Uber has said that it uses GitHub only for open-source projects, a few months after admitting a serious data breach that occurred because the ride-hailing service failed to implement multifactor authentication on its GitHub accounts.
Uber had paid £75,000 to hackers to keep the 2016 data breach hidden from public view until new CEO Khosrowshahi decided to come clean and reveal the incident to the public.
In November last year, Uber confirmed that in October 2016, a couple of malicious individuals accessed login credentials for one of Uber’s Amazon Web Services servers from coding site GitHub and stole personal details of registered 57 million Uber drivers and riders, including as many as 2.7 million drivers and riders from the UK.
The admission came after controversial CEO Travis Kalanick was replaced by Dara Khosrowshahi. Soon after taking over, Khosrowshahi fired security chief Joe Sullivan and chief legal officer Salle Yoo for their actions after the breach was discovered.
Following Uber’s admission, security researchers questioned why Uber did not address how its engineers would store or share passwords for GitHub accounts in the future.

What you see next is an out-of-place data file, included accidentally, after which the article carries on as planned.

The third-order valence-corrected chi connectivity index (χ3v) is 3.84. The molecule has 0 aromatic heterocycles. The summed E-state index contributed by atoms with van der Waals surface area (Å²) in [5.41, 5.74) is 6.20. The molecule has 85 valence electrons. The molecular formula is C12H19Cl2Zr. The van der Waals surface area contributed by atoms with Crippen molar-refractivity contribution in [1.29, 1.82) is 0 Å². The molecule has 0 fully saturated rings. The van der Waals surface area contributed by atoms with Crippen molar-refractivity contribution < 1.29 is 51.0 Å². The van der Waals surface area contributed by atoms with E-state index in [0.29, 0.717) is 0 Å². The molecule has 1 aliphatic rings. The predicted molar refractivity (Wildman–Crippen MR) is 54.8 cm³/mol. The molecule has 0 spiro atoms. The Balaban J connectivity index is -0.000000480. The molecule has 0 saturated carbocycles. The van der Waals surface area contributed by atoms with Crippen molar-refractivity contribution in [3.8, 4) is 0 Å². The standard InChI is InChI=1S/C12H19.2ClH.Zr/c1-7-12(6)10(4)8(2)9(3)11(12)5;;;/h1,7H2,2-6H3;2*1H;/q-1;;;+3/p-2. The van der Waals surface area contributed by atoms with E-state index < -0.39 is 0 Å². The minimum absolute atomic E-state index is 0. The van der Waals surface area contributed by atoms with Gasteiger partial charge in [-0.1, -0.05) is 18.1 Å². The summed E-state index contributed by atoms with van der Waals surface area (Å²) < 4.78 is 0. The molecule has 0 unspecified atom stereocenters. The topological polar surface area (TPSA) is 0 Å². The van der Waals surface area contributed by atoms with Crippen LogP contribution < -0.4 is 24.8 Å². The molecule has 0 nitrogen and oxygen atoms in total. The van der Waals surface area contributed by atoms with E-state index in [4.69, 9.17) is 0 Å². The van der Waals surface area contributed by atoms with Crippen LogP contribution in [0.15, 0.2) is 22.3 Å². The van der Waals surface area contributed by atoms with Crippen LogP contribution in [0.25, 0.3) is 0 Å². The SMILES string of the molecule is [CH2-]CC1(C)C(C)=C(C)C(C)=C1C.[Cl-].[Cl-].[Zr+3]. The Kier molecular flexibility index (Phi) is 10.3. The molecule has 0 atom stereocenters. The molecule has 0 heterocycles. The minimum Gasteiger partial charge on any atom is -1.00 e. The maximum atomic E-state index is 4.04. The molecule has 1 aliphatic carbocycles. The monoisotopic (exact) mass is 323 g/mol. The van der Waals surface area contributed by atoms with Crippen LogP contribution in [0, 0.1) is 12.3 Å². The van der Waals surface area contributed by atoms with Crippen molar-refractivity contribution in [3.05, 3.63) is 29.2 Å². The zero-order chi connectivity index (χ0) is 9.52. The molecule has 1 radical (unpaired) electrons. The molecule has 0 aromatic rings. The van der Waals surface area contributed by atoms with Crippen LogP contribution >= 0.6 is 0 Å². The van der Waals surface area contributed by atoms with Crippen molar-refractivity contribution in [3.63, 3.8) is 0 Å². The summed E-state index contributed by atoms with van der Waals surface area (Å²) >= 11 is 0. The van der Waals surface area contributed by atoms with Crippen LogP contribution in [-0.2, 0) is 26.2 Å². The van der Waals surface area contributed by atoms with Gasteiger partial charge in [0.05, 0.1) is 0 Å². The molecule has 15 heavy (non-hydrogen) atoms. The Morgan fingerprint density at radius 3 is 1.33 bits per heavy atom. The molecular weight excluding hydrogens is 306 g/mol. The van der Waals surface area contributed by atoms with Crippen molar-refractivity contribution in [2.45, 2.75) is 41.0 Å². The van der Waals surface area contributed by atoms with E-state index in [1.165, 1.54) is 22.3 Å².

‘All it took was one developer making a mistake by checking a password into GitHub. Why does that password unlock so many sensitive records? These kinds of slip-ups are frequently surfaced during internal pen tests or third-party security audits,’ said Ken Spinner, VP of Field Engineering at Varonis.
‘This point of failure raises the question: are Uber employees required to use 2FA for key applications like GitHub? Many attacks nowadays originate from compromised credentials; businesses need to ensure that hacking one employee’s account doesn’t unlock such a wide array of sensitive data,’ he added.
It seems that Uber has finally decided to address such concerns to prevent future cyber security incidents. According to a report published in The Register, Uber has decided not to use GitHub for any purpose other than open-source projects.
The report adds that John Flynn, Uber’s chief information security officer, told the US Senate Senate Subcommittee on Consumer Protection, Product Safety, Insurance, and Data Security that following the breach, Uber immediately took steps to ‘implement multifactor authentication for GitHub and rotated the AWS credential used by the intruder’.
‘Despite the complexity of the issue and the limited information with which we started, we were able to lock down the point of entry within 24 hours. We ceased using GitHub except for items like open source code,” Flynn said.
When contacted by The Register, GitHub said that while the data breach was not the result of a failure of GitHub’s security, it recommends users not to store access tokens, passwords, or other authentication or encryption keys in the code. ‘If the developer must include them in the code, we recommend they implement additional operational safeguards to prevent unauthorized access or misuse,’ it added.